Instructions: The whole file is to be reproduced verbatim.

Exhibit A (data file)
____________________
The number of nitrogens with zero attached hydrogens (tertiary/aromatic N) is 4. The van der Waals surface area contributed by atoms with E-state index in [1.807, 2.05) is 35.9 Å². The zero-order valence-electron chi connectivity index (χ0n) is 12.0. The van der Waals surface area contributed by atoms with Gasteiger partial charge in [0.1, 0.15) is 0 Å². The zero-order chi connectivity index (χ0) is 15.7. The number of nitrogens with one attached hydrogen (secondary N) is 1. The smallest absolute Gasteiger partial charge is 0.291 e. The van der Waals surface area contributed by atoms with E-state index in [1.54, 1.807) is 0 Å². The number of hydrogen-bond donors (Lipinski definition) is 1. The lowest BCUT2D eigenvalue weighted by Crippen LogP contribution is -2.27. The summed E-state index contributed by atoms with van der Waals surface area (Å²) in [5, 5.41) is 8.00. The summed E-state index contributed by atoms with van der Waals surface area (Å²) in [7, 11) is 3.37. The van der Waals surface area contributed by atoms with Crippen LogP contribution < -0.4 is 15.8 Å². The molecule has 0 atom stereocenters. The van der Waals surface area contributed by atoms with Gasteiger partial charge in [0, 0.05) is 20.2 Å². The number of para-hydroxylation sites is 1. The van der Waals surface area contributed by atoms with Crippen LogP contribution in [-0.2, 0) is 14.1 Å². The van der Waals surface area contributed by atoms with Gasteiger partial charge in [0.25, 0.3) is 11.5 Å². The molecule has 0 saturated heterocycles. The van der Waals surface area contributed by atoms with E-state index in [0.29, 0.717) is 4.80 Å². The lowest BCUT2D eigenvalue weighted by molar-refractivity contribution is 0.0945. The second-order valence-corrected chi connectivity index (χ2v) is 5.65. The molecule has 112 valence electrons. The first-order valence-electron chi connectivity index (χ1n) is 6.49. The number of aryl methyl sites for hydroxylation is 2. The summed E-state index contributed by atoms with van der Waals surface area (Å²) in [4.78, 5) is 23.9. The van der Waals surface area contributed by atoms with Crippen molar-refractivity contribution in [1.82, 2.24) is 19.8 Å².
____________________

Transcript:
The number of nitrogens with zero attached hydrogens (tertiary/aromatic N) is 4. The van der Waals surface area contributed by atoms with E-state index in [1.807, 2.05) is 35.9 Å². The zero-order valence-electron chi connectivity index (χ0n) is 12.0. The van der Waals surface area contributed by atoms with Gasteiger partial charge in [0.1, 0.15) is 0 Å². The zero-order chi connectivity index (χ0) is 15.7. The number of nitrogens with one attached hydrogen (secondary N) is 1. The smallest absolute Gasteiger partial charge is 0.291 e. The van der Waals surface area contributed by atoms with E-state index in [1.54, 1.807) is 0 Å². The number of hydrogen-bond donors (Lipinski definition) is 1. The lowest BCUT2D eigenvalue weighted by Crippen LogP contribution is -2.27. The summed E-state index contributed by atoms with van der Waals surface area (Å²) in [5, 5.41) is 8.00. The summed E-state index contributed by atoms with van der Waals surface area (Å²) in [7, 11) is 3.37. The van der Waals surface area contributed by atoms with Crippen LogP contribution < -0.4 is 15.8 Å². The molecule has 0 atom stereocenters. The van der Waals surface area contributed by atoms with Gasteiger partial charge in [0, 0.05) is 20.2 Å². The number of para-hydroxylation sites is 1. The van der Waals surface area contributed by atoms with Crippen LogP contribution in [-0.2, 0) is 14.1 Å². The van der Waals surface area contributed by atoms with Gasteiger partial charge in [0.25, 0.3) is 11.5 Å². The molecule has 0 saturated heterocycles. The van der Waals surface area contributed by atoms with E-state index in [0.29, 0.717) is 4.80 Å². The lowest BCUT2D eigenvalue weighted by molar-refractivity contribution is 0.0945. The second-order valence-corrected chi connectivity index (χ2v) is 5.65. The molecule has 112 valence electrons. The first-order valence-electron chi connectivity index (χ1n) is 6.49. The number of aryl methyl sites for hydroxylation is 2. The summed E-state index contributed by atoms with van der Waals surface area (Å²) in [4.78, 5) is 23.9. The van der Waals surface area contributed by atoms with Crippen molar-refractivity contribution in [1.82, 2.24) is 19.8 Å².